6. that's a sweet story, susan.
    (relaxing in the water has never been easy for me. and i'm a pisces)
    and further more, maybe it was the destiny of the two rocks to see you safely to the pacific. they perhaps fulfilled their destiny too.
    life must be sublime when you don't expect anything.

    ReplyDelete
  7. I hope you didn't anger the Esoteric Order of Dagon by removing those stones. ;-)

    Very groovy story.

    ReplyDelete
  8. Two identical stones. Are you a Gemini?

    ReplyDelete
  9. sera - You may be right about the destiny of the two stones seeing me safely here. Perhaps it was a mutual favor.

    scarlet - It was begging to be written. You know how that goes.

    randal - It was Westerly, RI not Innsmouth, MA but I take your meaning.

    pagan - Not quite :-)

    ReplyDelete
  10. A great story, Susan. I will try to remember to relax next time I'm in the water. I think it will help me.

    :)

    ReplyDelete
  11. I loved this story. But it reminded me of a Saturday Night Live sketch from back in the day. Steve Martin was playing a preacher/priest trying a woman for practicing witchcraft. He tells her to dive into the lake, and tells the crowd (and paraphrase), "If she drowns, the water has accepted her and she is not guilty. If she floats, the water has rejected her and therefore must be burned at the stake." He then launched into a soliloquy about human rights, fair trials and democracy, pauses for a second, then says "nah!"

    ReplyDelete
  12. Beautiful... the ending brings a big inhale. What a blessing to be free.

    ... and there's that beautiful oil painting on your last post of floating in the sea. I can't tell if they're having fun or feeling tossed. Reminds me of a poem by Stevie Smith with a line that goes, "I wasn't waving but drowning..."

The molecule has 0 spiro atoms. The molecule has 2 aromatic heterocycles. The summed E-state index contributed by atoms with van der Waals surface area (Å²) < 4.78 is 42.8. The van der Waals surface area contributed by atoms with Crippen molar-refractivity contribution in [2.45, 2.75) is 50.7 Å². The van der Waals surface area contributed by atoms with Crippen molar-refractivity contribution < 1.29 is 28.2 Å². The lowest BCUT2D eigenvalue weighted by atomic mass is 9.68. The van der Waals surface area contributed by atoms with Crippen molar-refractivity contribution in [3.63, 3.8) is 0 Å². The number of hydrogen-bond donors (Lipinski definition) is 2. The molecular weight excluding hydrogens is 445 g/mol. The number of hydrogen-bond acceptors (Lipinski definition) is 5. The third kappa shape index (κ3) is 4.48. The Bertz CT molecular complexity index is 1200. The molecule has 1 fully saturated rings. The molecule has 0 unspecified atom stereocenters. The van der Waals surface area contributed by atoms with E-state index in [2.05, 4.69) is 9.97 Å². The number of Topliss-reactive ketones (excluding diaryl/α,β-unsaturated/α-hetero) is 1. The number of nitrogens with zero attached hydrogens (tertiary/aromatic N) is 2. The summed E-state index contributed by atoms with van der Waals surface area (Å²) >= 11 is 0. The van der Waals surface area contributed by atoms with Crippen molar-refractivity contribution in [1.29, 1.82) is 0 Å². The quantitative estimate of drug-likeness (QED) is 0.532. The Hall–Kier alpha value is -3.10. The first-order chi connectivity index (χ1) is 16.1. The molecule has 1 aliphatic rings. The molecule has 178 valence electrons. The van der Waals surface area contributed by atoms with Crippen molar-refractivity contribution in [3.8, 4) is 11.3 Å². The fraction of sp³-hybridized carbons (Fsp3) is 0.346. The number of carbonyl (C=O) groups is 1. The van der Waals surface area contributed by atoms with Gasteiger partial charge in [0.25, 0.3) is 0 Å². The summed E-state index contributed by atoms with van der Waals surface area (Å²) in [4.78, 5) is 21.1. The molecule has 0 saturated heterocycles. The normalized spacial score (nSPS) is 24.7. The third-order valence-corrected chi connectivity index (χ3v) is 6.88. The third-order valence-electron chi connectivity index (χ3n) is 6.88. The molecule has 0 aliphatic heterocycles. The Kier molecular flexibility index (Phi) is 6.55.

ReplyDelete
  13. the crow - Salt water is extra bouyant so that helped too - and being able to still see the shore :-)

    spartacus - Good one. A couple of hundred years ago I'd never have made it out of Salem alive.

    rene - I love that painting by Michael Sowa. It looks to me as though they're having fun.

    ReplyDelete
  14. What an amazing story. I love your unique approach to things. I don't care what they might have done to you in Salem.

    ReplyDelete
  15. Shoot! I forgot to mention that I love the way you drew the illustrations, too.

    ReplyDelete
  16. lisa - Yeah, you didn't have to be a witch to get done in for witchery back then. I'm delighted you liked the drawing :-)

    ReplyDelete
  17. Wonderful! And those stones may represent two lovely humans who seem to have traded the Atlantic for the Pacific...

    ReplyDelete
  18. gary - Kudos to you for coming up with a metaphor so obvious but never noticed :-)

    ReplyDelete
  19. This is wonderful!!! The idea that our lives are about something as huge, simple, seemingly meaningless, and yet pregnant with significance = and that when we realize it all, then we are free... it made me laugh with joy. It struck all the right notes and made that chord I love to hear in my heart.

    On my desk at work is an entire drift of stones and shells (they take up nearly half my desk) from nearly everywhere I've ever been. They are all mingling there, like the jumble of memories and pictures in my mind. It's my microworld, my minilife, where I can put my hands on it, and rearrange it in patterns that seem as significant and meaningless as any real event, or real juxtaposition.

    Thanks for this story.

    ReplyDelete
  20. steve - I think my own life has been much about learning to deal with just a few very strong attachments. It wasn't until that day I gained the deep understanding that we are all attached at levels we can barely grasp but which are unbreakable.

    Your trove of shells and stones sounds both familiar and fine.

    ReplyDelete
  21. came by for my bedtime story, after working on the first ReStore report for our AGM. this is lovely.... adventure, peaceful resolution, philosophy and the sea. many of my favorite things. thanks so much. bon nuit (or however that's spelled)

    ReplyDelete
  22. gfid - This one sat at the back of my mind for a while waiting for the right drawings. Then one day I just did it and it worked out fine. The story and lesson are both true no matter the illustrations. I'm very happy you enjoyed it :-)

    ReplyDelete
  23. You know, those two stones are never going to find there way home again. ;o)

    ReplyDelete
  24. Dropping by via Jams (The Poor Mouth), I dived into your story.
    To cut a long com(pli)ment short: Chapeau!

    ReplyDelete